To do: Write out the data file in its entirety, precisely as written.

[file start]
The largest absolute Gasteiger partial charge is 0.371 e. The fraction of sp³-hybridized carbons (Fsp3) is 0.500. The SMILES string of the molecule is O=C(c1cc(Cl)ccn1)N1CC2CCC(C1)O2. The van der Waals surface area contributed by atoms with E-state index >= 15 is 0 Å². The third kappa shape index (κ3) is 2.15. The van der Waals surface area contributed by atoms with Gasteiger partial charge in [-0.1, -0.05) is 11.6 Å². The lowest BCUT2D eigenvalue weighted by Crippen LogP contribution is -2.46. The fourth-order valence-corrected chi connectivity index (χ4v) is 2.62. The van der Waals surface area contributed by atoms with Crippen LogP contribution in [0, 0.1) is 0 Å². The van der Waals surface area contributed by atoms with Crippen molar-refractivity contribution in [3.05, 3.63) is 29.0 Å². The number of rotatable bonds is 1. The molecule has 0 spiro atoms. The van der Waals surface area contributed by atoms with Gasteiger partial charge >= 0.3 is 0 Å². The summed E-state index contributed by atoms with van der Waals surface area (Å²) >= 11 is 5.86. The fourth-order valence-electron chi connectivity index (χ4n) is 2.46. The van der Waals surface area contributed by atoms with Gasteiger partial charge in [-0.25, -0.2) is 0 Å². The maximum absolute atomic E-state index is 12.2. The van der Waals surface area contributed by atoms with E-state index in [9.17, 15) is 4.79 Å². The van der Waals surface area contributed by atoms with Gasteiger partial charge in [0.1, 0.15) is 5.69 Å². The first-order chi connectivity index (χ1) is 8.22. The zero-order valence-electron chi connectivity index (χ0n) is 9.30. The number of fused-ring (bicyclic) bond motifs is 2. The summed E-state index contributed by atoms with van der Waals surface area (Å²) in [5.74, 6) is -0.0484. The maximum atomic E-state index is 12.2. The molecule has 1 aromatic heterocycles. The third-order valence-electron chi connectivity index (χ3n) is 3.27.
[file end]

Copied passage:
The largest absolute Gasteiger partial charge is 0.371 e. The fraction of sp³-hybridized carbons (Fsp3) is 0.500. The SMILES string of the molecule is O=C(c1cc(Cl)ccn1)N1CC2CCC(C1)O2. The van der Waals surface area contributed by atoms with E-state index >= 15 is 0 Å². The third kappa shape index (κ3) is 2.15. The van der Waals surface area contributed by atoms with Gasteiger partial charge in [-0.1, -0.05) is 11.6 Å². The lowest BCUT2D eigenvalue weighted by Crippen LogP contribution is -2.46. The fourth-order valence-corrected chi connectivity index (χ4v) is 2.62. The van der Waals surface area contributed by atoms with Crippen LogP contribution in [0, 0.1) is 0 Å². The van der Waals surface area contributed by atoms with Crippen molar-refractivity contribution in [3.05, 3.63) is 29.0 Å². The number of rotatable bonds is 1. The molecule has 0 spiro atoms. The van der Waals surface area contributed by atoms with Gasteiger partial charge >= 0.3 is 0 Å². The summed E-state index contributed by atoms with van der Waals surface area (Å²) >= 11 is 5.86. The fourth-order valence-electron chi connectivity index (χ4n) is 2.46. The van der Waals surface area contributed by atoms with Gasteiger partial charge in [-0.25, -0.2) is 0 Å². The maximum absolute atomic E-state index is 12.2. The van der Waals surface area contributed by atoms with E-state index in [9.17, 15) is 4.79 Å². The van der Waals surface area contributed by atoms with Gasteiger partial charge in [0.1, 0.15) is 5.69 Å². The first-order chi connectivity index (χ1) is 8.22. The zero-order valence-electron chi connectivity index (χ0n) is 9.30. The number of fused-ring (bicyclic) bond motifs is 2. The summed E-state index contributed by atoms with van der Waals surface area (Å²) in [5.74, 6) is -0.0484. The maximum atomic E-state index is 12.2. The molecule has 1 aromatic heterocycles. The third-order valence-electron chi connectivity index (χ3n) is 3.27.